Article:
Local VFW holds special community event; Post recognized for 75 years of service to Calhoun

Monday, April 11, 2021

On Sunday, April 11, the community gathered for a family-fun event to celebrate the 75th anniversary of the establishment of Veterans of Foreign Wars Renis Barrett Post 5376 in Calhoun.

During the event, the members of the Post served lunch and provided a petting zoo, bounce houses, face painting and an exhibition of military vehicles for children and their families to enjoy.

During a special ceremony, the Post was presented a special certificate by the National VFW in honor of the 75th anniversary of the post on April 4, 2021.

“The VFW National Commander Hal Roesch’s motto is ‘20/20 Vision for Veterans,’ and is a great one as it reflects the mission of our great organization and the philosophy of the VFW at every level. The VFW and Auxiliary members know that absolutely no one is more deserving to assist our American Veterans, service members and their families,” said Tony Dobbins, VFW State Adjutant. “Our Post anniversary is a celebration; not just for the post but for the entire VFW family in Calhoun. Seventy-five years might seem like yesterday, but we are talking about nearly a century. A lot has changed; the world when this Post was established is entirely different from the one that we live in today, yet some things remain the same…the men and women who served together, fought together and came home together to establish this post together. I’m talking about comradeship. This momentous occasion should not stand for just the 75 years behind it, it should stand for the next 75 years as well. It should point the way to the future and carry a story of commitment to those who are serving today and to those who will serve tomorrow.”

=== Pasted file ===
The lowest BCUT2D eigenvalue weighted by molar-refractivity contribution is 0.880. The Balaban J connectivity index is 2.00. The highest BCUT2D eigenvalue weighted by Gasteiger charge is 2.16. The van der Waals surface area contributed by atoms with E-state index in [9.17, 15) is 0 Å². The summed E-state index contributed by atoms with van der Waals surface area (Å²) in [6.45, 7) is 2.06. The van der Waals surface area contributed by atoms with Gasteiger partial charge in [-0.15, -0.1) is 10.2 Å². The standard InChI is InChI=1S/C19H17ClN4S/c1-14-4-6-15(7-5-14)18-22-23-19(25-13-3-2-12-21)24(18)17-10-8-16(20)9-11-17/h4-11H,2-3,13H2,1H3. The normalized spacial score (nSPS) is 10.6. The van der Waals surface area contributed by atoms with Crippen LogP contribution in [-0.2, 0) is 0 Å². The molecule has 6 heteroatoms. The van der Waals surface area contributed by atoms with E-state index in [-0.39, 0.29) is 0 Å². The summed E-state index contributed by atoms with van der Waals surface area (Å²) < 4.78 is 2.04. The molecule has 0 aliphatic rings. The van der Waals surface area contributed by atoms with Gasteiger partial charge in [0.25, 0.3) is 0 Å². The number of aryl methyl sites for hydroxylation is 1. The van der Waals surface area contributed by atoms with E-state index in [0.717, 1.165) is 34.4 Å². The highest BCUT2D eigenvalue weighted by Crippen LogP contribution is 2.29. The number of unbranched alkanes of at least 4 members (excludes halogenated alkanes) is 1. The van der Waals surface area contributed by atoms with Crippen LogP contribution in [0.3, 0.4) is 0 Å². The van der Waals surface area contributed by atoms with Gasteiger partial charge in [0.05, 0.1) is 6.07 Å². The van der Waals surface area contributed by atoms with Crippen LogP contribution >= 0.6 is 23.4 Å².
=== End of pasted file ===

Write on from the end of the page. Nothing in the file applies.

The certificate was then presented to Post Commander John Brown by Willie Guzman, VFW District 1 Commander. The certificate read in part, “In special commemoration and grateful recognition of the 75 years of exceptional service of dedicated support for programs of the purposes to serve the Veterans of Foreign Wars.”

After the ceremony, the Post held a Cornhole Tournament, where the team of Jesse Bagley and Christopher Fincher took first place and $50 gift cards to Duke’s each.

The VFW Post 5376 in Calhoun was established on April 4, 1946 in honor of its namesake Pvt. Renis W. Barrett, a soldier from Calhoun who was killed in action on July 27, 1945 in the Philippines. Barrett’s family donated the land that the VFW, and the land across the street where the National Guard Armory, sits.

Over the years, the local VFW, a branch of the Veterans of Foreign Wars of the United States, served the community in various capacities, having ball fields for youth to play on and hosting event for local veterans but interest has waned in the last few years as an age gap between the Vietnam-era Veterans and the more recent Afghanistan-era Veterans left a hole in participation.

These days, some of the younger Veterans of our community, many still serving with the 1-108th Cavalry located at the National Guard here in Calhoun, have made it their mission to reinvent the local Post, bringing it into the modern era, with the goal of bridging the gap between the different Veteran groups.